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Australia is regarded as “the lucky country” because it has the minerals in the ground to extract. From a national perspective, there is some truth to the view. Soaring iron ore and coal prices, triggered by heavy demand out of China, have greatly contributed to Australia’s relative economic health at a time when the global financial crisis was laying low most developed economies.
But in other ways, the claim is misleading. The mining industry is globalised and Australia has the capacity to be a world leader irrespective of where the resources are located. Moreover, the industry is not a low-technology sector. Mining involves complex service provision and manufacturing. If Australia wishes to become “the clever country” the way to do so already exists. Yet this is poorly appreciated.
That is the view of Owen Hegarty, non-executive director of iron ore miner Fortescue Metals Group, chairman of new international mining company, Tiger Realm Minerals, and executive chairman of gold miner G-Resources Group. He was the founder and chief executive of base metals miner Oxiana, which merged with Zinifex to create OZ Minerals.
“We have a wonderful opportunity to be very much a leader (in the global mining industry),” Hegarty tells LeadingCompany. “Whether it is technical capability, technology, investment, social licence, and capability generally. All the way from financing, social licence, engineering, design to construction. “
Hegarty cites, by way of example, mines in Laos and Indonesia. The engineering and design is undertaken out of Brisbane or Perth. Financing comes from the big banks or the equities market in Australia. Australian expatriates train up the locals. Equipment is made in Perth or Brisbane. Supplies, especially cyanide, come from the Australian manufacturer Orica.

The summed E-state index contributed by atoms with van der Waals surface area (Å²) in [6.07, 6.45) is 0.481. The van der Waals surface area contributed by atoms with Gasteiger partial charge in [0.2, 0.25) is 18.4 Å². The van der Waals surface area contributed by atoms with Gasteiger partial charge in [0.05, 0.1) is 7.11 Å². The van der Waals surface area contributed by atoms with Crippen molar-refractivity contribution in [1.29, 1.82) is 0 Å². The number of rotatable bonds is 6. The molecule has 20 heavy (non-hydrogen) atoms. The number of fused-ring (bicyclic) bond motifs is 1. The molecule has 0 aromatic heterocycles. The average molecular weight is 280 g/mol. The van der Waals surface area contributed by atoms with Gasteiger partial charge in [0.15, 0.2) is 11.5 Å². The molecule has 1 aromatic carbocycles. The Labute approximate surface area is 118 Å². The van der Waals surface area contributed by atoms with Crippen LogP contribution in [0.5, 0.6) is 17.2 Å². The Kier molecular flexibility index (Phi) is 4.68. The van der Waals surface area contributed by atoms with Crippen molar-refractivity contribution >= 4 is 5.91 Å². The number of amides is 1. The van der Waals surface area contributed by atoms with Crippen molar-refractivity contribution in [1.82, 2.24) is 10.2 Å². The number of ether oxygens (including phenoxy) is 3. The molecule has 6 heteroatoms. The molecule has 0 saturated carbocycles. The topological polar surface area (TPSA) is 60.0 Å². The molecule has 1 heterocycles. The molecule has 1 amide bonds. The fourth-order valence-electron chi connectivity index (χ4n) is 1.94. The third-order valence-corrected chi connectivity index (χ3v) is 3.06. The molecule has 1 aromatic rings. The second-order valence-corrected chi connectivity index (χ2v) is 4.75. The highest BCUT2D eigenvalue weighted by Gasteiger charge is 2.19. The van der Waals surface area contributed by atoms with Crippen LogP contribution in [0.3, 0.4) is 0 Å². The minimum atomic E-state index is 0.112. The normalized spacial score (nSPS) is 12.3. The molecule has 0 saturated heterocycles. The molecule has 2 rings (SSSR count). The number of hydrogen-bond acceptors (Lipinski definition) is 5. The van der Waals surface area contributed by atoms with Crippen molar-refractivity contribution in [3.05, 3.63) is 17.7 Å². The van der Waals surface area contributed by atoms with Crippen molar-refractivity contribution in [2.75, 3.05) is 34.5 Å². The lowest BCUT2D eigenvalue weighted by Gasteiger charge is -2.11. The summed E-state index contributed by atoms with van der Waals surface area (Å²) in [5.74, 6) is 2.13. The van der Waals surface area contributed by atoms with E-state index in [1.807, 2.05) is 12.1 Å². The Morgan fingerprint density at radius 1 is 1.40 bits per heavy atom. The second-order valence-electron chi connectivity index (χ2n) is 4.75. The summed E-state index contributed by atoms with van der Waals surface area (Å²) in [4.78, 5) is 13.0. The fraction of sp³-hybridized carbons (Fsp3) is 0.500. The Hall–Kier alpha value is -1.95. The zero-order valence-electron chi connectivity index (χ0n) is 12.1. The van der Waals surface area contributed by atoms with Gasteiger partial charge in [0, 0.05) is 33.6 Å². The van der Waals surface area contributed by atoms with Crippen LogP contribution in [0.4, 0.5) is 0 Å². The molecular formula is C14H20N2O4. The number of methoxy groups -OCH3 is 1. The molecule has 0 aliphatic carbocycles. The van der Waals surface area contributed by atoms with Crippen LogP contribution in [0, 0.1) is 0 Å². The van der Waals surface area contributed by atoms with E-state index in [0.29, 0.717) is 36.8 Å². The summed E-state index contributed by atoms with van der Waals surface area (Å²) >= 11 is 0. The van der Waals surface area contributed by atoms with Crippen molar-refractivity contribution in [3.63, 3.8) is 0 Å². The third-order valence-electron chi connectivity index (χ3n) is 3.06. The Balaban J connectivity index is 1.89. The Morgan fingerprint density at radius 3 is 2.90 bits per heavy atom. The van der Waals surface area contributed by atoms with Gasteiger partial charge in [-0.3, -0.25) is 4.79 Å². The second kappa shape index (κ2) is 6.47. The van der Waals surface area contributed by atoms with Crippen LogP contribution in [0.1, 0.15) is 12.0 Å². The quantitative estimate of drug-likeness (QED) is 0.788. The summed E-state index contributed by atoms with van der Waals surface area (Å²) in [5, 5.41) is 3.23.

“Our project up in Russia (with Tiger Realm) is managed from here where we do all the site engineering. You need coal washeries and the best place to design them is in Australia. When it comes to infrastructure, you would do your design and construction here, but you would get it [construction] done out of China because it is closer. We have got a really fabulous opportunity to be intimately engaged and that is why I bang on about that stuff all the time.”
An example of the globalised nature of the mining industry is the locally-listed company China Yunnan Copper Australia, which is 21% owned by China Yunnan Copper (Australia) Investment Development Company, a subsidiary of the Chinese aluminium giant Chinalco. Jason Beckton, managing director of China Yunnan Copper, says the Chinese are attracted to Australian expertise. The company has international operations, with sites in Chile, Laos and Queensland.
“The Chinese are interested in the long term, especially when it comes to exploration,” says Beckton. “With this company they are involved, in effect, with the research and development and business. Historically, they have never done that. They have always had mines.”
The Chinese are also attracted to working in Australia, says Beckton. “The thing about the Chinese is that they love it here; they love living here, they love the transparency. The main thing that worries them is changes of tax law without notice. Things such as a tax on options before they are in the money. We have lost a lot of people to Canadian companies because of that one. They are also jarred by the cost structures in Australia, but you have to pay to play. Plus the tax has to be seen in perspective. In Mongolia they have a 68% windfall tax.”